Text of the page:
• Assessing the client's social supports with a social network map. A social network map displays the links among individuals who have a common bond, shared social status, similar or shared functions, or geographic or cultural connection. Highly flexible, social networks form and disband on an ad hoc basis depending on specific need and interest. A social network assessment is used in social service arenas, including substance abuse treatment. When the assessment is used in IOT, individuals are identified who can support the client or participate in the treatment process (Barker 1999).

Goals and Outcomes of Family Services

One main goal of involving families in treatment is to increase family members' understanding of the client's substance use disorder as a chronic disease with related psychosocial components. Edwards (1990) states that family-based services can have the following effects:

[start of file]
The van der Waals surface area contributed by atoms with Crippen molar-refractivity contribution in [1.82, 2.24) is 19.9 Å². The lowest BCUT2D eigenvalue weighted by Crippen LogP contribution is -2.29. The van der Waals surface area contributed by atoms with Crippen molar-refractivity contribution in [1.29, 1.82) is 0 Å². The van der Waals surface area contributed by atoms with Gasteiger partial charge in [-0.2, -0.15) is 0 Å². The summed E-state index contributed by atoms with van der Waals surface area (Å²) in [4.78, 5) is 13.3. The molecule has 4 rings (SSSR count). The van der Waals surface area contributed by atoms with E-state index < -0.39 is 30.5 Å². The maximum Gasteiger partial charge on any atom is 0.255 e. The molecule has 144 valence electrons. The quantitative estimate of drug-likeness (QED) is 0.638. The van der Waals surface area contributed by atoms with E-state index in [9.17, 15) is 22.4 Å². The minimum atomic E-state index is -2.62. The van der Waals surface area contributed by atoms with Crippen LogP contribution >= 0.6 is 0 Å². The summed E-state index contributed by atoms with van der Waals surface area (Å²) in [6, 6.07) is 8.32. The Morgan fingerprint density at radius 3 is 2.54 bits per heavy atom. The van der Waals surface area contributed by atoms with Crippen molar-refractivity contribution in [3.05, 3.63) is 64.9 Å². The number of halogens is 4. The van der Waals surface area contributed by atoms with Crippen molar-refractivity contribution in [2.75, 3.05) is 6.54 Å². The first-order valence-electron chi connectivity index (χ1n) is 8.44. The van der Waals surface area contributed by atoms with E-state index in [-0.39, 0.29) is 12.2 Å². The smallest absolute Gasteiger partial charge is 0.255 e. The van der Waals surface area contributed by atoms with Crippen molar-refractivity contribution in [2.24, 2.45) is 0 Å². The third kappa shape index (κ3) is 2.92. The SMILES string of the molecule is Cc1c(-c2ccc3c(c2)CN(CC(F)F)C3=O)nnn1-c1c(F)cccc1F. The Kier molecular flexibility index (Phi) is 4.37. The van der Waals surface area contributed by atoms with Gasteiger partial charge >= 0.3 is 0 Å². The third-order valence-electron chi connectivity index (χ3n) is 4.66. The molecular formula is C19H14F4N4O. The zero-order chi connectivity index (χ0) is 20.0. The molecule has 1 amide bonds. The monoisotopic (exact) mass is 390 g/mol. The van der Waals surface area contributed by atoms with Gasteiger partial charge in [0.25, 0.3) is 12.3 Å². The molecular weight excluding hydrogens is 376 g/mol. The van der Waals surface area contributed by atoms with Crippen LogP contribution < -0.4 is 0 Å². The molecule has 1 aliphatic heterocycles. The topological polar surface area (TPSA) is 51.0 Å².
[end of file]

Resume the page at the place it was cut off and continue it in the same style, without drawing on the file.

• Increase family support for the client's recovery. Family sessions can increase a client's motivation for recovery, especially as the family realizes that the client's substance use disorder is intertwined with problems in the family.
  • Identify and support change of family patterns that work against recovery. Relationship patterns among family members can work against recovery by supporting the client's substance use, family conflicts, and inappropriate coalitions.
  • Prepare family members for what to expect in early recovery. Family members unrealistically may expect all problems to dissipate quickly, increasing the likelihood of disappointment and decreasing the likelihood of helpful support for the client's recovery.
  • Educate the family about relapse warning signs. Family members who understand warning signs can help prevent the client's relapses.